You can easily see the boundary between the protected forest area and the surrounding agricultural land. The mountain's a volcano, though it hasn't erupted for over 150 years. When the peak is covered by clouds and mist, Maori myths say that Taranaki weeps for Pihanga his lost love. The image acquired by Korea's Kompsat-2 satellite.
Last edited by Mona - Astronomy; 04/17/1711:52 AM.
Great Bahamas Bank. Underwater structures in the Bank are featured in this Landsat-8 satellite image. The Bank is north of Cuba, and is made of limestone. It comes mainly from the skeletal fragments of marine organisms. that has been accumulating for over 100 million years.
You may not think this satellite image of the eastern two-thirds of the USA is beautiful if you're freezing. If you're in Florida - the only state to be seen - I guess you were pretty grateful! On January 7, everywhere else in the USA beneath the GOES-East satellite was covered in clouds, blanketed by snow and generally VERY cold.
I never know whether to label some of these images as pictures from space - or art. Here's one of the Caspian Sea and it would grace any art gallery. The Caspian Sea is the biggest landlocked body of water in the world. It's bigger than Germany. It's also suffering from a fair bit of pollution, judging from this picture. Algal blooms are created by excess nutrients in the water - often fertilizers.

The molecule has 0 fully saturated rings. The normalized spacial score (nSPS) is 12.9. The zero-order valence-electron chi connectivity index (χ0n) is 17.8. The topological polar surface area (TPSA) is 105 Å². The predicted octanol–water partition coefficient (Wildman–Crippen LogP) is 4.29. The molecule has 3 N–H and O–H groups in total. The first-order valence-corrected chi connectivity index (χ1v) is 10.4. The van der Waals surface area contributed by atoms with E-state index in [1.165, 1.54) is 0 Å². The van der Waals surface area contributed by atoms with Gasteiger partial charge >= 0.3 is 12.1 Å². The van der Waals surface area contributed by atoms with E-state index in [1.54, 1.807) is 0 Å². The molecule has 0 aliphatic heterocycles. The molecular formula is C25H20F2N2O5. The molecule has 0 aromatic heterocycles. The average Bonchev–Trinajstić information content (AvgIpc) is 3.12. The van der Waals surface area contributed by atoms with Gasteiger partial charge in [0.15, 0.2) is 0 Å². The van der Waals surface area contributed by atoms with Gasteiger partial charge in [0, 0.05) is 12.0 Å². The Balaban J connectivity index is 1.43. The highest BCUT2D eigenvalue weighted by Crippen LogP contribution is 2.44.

This picture is a day late for Martin Luther King Day. But I hope that yesterday people in the USA at least spent a few moments reflecting on what King had to say to us all. From the current tone of American politics, sadly, such a voice is needed more than ever.
Have a look at this wonderful timelapse. It begins by looking down on a brilliant aurora, but takes us across seas, over the clouds, skimming an evocative twilight Earth, over cities at night. Watch it full screen and rejoice in the sublime beauty of our planet. ESA astronaut Alexander Gerst took this wonderful series of high definition images of Earth from the International Space Station.
It's another high definition view of Earth from the International Space Station. The three-minute video was compiled from NASA footage captured during January and February of this year. If you watch full screen, you can almost imagine you're looking out the window down at the Earth.
This image of Super Typhoon Maysak is fascinating from space - but I sure wouldn't want to be down there with it. The typhoon had strengthened into a super typhoon, reaching Category 5 hurricane status. This picture was taken from the International Space Station by ESA Astronaut Samantha Cristoforetti on March 31, 2015.
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